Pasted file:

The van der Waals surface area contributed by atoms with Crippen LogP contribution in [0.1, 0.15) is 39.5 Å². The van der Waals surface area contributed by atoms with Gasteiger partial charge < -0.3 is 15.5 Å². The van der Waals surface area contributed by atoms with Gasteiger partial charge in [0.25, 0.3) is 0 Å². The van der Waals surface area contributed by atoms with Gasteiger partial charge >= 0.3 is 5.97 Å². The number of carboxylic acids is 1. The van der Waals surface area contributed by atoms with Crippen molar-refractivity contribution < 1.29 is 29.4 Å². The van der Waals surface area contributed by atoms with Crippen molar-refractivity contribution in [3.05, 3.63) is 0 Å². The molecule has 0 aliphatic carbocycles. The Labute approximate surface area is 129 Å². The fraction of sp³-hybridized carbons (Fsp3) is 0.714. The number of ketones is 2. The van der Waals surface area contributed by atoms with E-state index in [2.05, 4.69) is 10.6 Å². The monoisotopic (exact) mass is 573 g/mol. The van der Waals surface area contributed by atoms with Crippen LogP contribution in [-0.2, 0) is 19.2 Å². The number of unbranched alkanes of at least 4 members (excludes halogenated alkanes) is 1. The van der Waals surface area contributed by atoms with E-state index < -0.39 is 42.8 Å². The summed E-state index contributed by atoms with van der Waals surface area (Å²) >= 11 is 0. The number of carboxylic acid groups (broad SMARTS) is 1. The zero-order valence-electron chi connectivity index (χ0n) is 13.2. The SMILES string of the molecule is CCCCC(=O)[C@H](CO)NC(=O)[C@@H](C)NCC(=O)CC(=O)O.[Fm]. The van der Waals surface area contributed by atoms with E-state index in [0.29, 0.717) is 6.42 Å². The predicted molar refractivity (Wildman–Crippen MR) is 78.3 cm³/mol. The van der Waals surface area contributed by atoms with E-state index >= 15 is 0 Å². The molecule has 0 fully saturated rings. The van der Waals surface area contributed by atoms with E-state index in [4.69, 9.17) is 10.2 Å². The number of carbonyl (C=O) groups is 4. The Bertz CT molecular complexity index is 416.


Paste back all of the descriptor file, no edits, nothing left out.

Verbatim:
The van der Waals surface area contributed by atoms with Crippen LogP contribution in [0.1, 0.15) is 39.5 Å². The van der Waals surface area contributed by atoms with Gasteiger partial charge < -0.3 is 15.5 Å². The van der Waals surface area contributed by atoms with Gasteiger partial charge in [0.25, 0.3) is 0 Å². The van der Waals surface area contributed by atoms with Gasteiger partial charge >= 0.3 is 5.97 Å². The number of carboxylic acids is 1. The van der Waals surface area contributed by atoms with Crippen molar-refractivity contribution < 1.29 is 29.4 Å². The van der Waals surface area contributed by atoms with Crippen molar-refractivity contribution in [3.05, 3.63) is 0 Å². The molecule has 0 aliphatic carbocycles. The Labute approximate surface area is 129 Å². The fraction of sp³-hybridized carbons (Fsp3) is 0.714. The number of ketones is 2. The van der Waals surface area contributed by atoms with E-state index in [2.05, 4.69) is 10.6 Å². The monoisotopic (exact) mass is 573 g/mol. The van der Waals surface area contributed by atoms with Crippen LogP contribution in [-0.2, 0) is 19.2 Å². The number of unbranched alkanes of at least 4 members (excludes halogenated alkanes) is 1. The van der Waals surface area contributed by atoms with E-state index < -0.39 is 42.8 Å². The summed E-state index contributed by atoms with van der Waals surface area (Å²) >= 11 is 0. The number of carboxylic acid groups (broad SMARTS) is 1. The zero-order valence-electron chi connectivity index (χ0n) is 13.2. The SMILES string of the molecule is CCCCC(=O)[C@H](CO)NC(=O)[C@@H](C)NCC(=O)CC(=O)O.[Fm]. The van der Waals surface area contributed by atoms with E-state index in [0.29, 0.717) is 6.42 Å². The predicted molar refractivity (Wildman–Crippen MR) is 78.3 cm³/mol. The van der Waals surface area contributed by atoms with E-state index >= 15 is 0 Å². The molecule has 0 fully saturated rings. The van der Waals surface area contributed by atoms with E-state index in [4.69, 9.17) is 10.2 Å². The number of carbonyl (C=O) groups is 4. The Bertz CT molecular complexity index is 416.